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Will the enterprise market spend significant IT budget on Windows Vista in 2007?



CEO Spotlight: Chris Horn, IONA Technologies

By Angel Mehta, Managing Director, Sterling-Hoffman Executive Search

Angel Mehta: How did you come to found IONA; what is the history / background?

Chris Horn: The company was formed in February 1991 as a “spin-out” company from Trinity College Dublin in Ireland. During the 1980s the Department of Computer Science at Trinity collaborated with a number of major European OEM and software houses, with partial funding from the European Union’s ESPRIT program, on pragmatic distributed systems research. Our practical experience of building middleware during that time laid the foundations for IONA. In addition, the Object Management Group was formed in 1989, and we quickly realized that much of our prior 8-year experience of distributed systems, and object technology, could be applicable in that new forum. Sean Baker, Annrai O’Toole and I co-founded IONA, with myself as the CEO and Chairman.

Angel Mehta: How has the integration / middleware market evolved since the mid-nineties when it built up steam?

Chris Horn: It is kind of ironic…In the early ‘90s when we founded IONA, there had already been a number of proprietary middleware products from e.g. IBM (and MQSeries); AT&T (Tuxedo); and Digital (MessageQ). The OMG CORBA initiative in 1990 was the second attempt to define a standard middleware environment for the industry; the first of course being the earlier OSF DCE. Over a decade later, we still don’t really yet have a common agreed standard middleware environment for the industry – if anything, particularly from the practitioners’ perspectives, it’s even worse. We still have most of the technologies from the early ‘90s (although Dec MessageQ and OSF DCE have both largely disappeared) but now we have J2EE (including JMS and related technologies): Web services (a range of complementary or alternative or competing standards, depending with whom you engage); yet further proprietary products such as the TIBCO bus; and still a feeling amongst a fair number of respected experts in the industry that perhaps the current standards initiatives are over-engineered and we need a return to cleaner, elegant and more dynamic designs.

It reminds me of the early days of the railroad industry, when there were so many different gauges. Now perhaps the middleware industry is moving towards a “common gauge” – Web services, and there even so remain respected doubters – but there are at least two remaining major challenges. We perhaps have agreed on a gauge, but we also need to agree on the design of the couplings between wagons – we’ve perhaps fixed the lower level middleware protocol issues, but there are still battles over the higher-level standards. Secondly, once you lay down a railroad, and start running your trains over it, you need to have a very very good business case indeed as to why on earth in the near term you would want to rip out that railroad and lay down a new one just because there’s a shiny new standard gauge.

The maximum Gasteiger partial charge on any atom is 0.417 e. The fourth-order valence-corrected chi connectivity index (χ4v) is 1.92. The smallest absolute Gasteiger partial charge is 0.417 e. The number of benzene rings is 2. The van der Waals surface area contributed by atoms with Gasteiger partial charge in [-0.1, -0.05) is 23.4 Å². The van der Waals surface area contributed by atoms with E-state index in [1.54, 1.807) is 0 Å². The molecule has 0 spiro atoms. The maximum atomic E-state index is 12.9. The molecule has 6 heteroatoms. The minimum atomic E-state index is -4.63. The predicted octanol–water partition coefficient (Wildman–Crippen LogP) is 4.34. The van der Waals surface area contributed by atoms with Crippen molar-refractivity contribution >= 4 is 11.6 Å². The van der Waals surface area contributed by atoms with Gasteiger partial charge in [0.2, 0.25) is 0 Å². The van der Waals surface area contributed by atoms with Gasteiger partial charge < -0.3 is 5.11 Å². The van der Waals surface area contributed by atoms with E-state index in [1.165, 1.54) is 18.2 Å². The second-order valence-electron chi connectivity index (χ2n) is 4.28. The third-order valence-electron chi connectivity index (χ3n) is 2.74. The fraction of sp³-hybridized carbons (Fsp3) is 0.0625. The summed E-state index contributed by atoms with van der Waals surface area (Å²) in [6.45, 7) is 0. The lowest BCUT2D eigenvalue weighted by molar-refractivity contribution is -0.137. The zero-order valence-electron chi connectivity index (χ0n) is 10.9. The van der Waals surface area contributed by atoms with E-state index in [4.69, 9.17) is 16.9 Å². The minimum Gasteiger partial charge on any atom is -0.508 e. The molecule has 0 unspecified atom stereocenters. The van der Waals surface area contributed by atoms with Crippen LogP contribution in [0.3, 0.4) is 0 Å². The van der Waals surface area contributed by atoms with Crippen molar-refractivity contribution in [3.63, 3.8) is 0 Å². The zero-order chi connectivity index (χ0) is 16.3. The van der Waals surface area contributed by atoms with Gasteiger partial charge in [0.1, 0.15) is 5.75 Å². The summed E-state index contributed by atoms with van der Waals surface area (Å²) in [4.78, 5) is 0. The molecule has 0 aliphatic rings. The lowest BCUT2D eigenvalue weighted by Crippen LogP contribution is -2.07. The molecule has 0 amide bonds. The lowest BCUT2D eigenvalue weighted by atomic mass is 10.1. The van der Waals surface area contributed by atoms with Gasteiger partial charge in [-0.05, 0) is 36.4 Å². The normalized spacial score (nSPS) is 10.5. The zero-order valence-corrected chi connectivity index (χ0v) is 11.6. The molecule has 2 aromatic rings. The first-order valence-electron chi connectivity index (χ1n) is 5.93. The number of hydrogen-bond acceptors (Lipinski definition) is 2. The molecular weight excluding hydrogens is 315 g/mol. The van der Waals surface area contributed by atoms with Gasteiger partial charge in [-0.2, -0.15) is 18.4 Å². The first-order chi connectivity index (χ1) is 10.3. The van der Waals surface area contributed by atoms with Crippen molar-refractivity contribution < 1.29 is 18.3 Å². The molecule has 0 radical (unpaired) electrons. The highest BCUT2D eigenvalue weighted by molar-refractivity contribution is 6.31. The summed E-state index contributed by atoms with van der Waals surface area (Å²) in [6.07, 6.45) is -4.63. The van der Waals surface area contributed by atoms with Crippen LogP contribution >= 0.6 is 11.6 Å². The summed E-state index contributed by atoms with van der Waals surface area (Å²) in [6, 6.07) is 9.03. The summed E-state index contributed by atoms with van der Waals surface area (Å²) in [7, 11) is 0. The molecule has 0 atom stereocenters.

Angel Mehta: What have been some of the key challenges for IONA as a result of the market changes in integration over the last 4 years?

Chris Horn: Like everyone, the key challenge for IONA after the bubble burst has been sheer survival. The market conditions have been torrid since early 2001, although there is now some optimism that a more considered market might be emerging. Our challenge has been to focus on what we are good at – enterprise systems integration – and to reduce our involvement in peripheral business activities.

Angel Mehta: How has IONA adjusted its strategy to cope with those challenges? How does IONA today differentiate itself from webMethods, TIBCO, or the other major Integration Software players?

Chris Horn: Like the rest of the middleware industry, we are investing considerably in Web services. However, we recognize that enterprise customers have already invested considerable sums in middleware over the last decade – be it from us or from the other players – and they need very good business reasons indeed to adopt Web services now – particularly if doing so involves replacement of existing deployed infrastructure. I suspect that one or two of the other vendors in the industry are just beginning to wake up to this cold reality.

Our view – and what our customers, new prospects and industry analysts tell us – is that the enterprise sector requires middleware with multiple-protocol, multiple-middleware capabilities: an extensible enterprise service bus. Perhaps the middleware industry in general still has much to learn from the Internet: the scaling of the Internet; how thirty years ago there were a bunch of deployed proprietary (SNA, DECnet..) and standards-based (X.25..) network protocols, and how a federated inter-net needed to be built to solve the issue; how the Internet then unlocked so much potential, including the development of the World Wide Web; and how extensibility is so important, and why XML is so much better than HTML.

Given these lessons, why is middleware frequently limited in scale? Why isn’t middleware more extensible? Why can’t customers leverage their “sub-nets” of middleware in which they have already invested considerably?


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